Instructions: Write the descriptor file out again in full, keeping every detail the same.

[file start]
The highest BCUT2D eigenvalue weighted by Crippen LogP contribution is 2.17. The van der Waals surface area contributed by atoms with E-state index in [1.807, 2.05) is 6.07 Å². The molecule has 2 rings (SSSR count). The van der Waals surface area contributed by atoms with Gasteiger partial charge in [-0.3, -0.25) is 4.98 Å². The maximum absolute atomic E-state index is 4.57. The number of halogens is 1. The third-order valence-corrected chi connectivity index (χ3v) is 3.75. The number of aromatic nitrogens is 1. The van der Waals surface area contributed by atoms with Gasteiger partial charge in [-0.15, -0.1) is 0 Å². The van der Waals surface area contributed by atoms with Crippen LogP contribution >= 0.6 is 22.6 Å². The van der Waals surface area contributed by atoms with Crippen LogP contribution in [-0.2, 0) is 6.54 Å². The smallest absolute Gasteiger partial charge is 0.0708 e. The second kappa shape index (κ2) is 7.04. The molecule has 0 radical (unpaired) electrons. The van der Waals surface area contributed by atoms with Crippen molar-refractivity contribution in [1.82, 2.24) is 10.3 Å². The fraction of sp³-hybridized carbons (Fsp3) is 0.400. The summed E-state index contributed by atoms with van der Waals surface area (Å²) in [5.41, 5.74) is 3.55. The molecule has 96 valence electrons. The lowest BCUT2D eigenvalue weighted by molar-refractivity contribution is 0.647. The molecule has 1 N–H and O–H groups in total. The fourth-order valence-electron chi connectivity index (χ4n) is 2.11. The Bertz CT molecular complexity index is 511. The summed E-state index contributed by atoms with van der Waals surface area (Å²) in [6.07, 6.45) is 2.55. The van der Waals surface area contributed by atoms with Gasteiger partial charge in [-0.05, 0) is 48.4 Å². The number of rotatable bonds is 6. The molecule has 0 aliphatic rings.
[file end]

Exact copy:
The highest BCUT2D eigenvalue weighted by Crippen LogP contribution is 2.17. The van der Waals surface area contributed by atoms with E-state index in [1.807, 2.05) is 6.07 Å². The molecule has 2 rings (SSSR count). The van der Waals surface area contributed by atoms with Gasteiger partial charge in [-0.3, -0.25) is 4.98 Å². The maximum absolute atomic E-state index is 4.57. The number of halogens is 1. The third-order valence-corrected chi connectivity index (χ3v) is 3.75. The number of aromatic nitrogens is 1. The van der Waals surface area contributed by atoms with Gasteiger partial charge in [-0.15, -0.1) is 0 Å². The van der Waals surface area contributed by atoms with Crippen LogP contribution >= 0.6 is 22.6 Å². The van der Waals surface area contributed by atoms with Crippen LogP contribution in [-0.2, 0) is 6.54 Å². The smallest absolute Gasteiger partial charge is 0.0708 e. The second kappa shape index (κ2) is 7.04. The molecule has 0 radical (unpaired) electrons. The van der Waals surface area contributed by atoms with Crippen molar-refractivity contribution in [1.82, 2.24) is 10.3 Å². The fraction of sp³-hybridized carbons (Fsp3) is 0.400. The summed E-state index contributed by atoms with van der Waals surface area (Å²) in [5.41, 5.74) is 3.55. The molecule has 96 valence electrons. The lowest BCUT2D eigenvalue weighted by molar-refractivity contribution is 0.647. The molecule has 1 N–H and O–H groups in total. The fourth-order valence-electron chi connectivity index (χ4n) is 2.11. The Bertz CT molecular complexity index is 511. The summed E-state index contributed by atoms with van der Waals surface area (Å²) in [6.07, 6.45) is 2.55. The van der Waals surface area contributed by atoms with Gasteiger partial charge in [-0.05, 0) is 48.4 Å². The number of rotatable bonds is 6. The molecule has 0 aliphatic rings.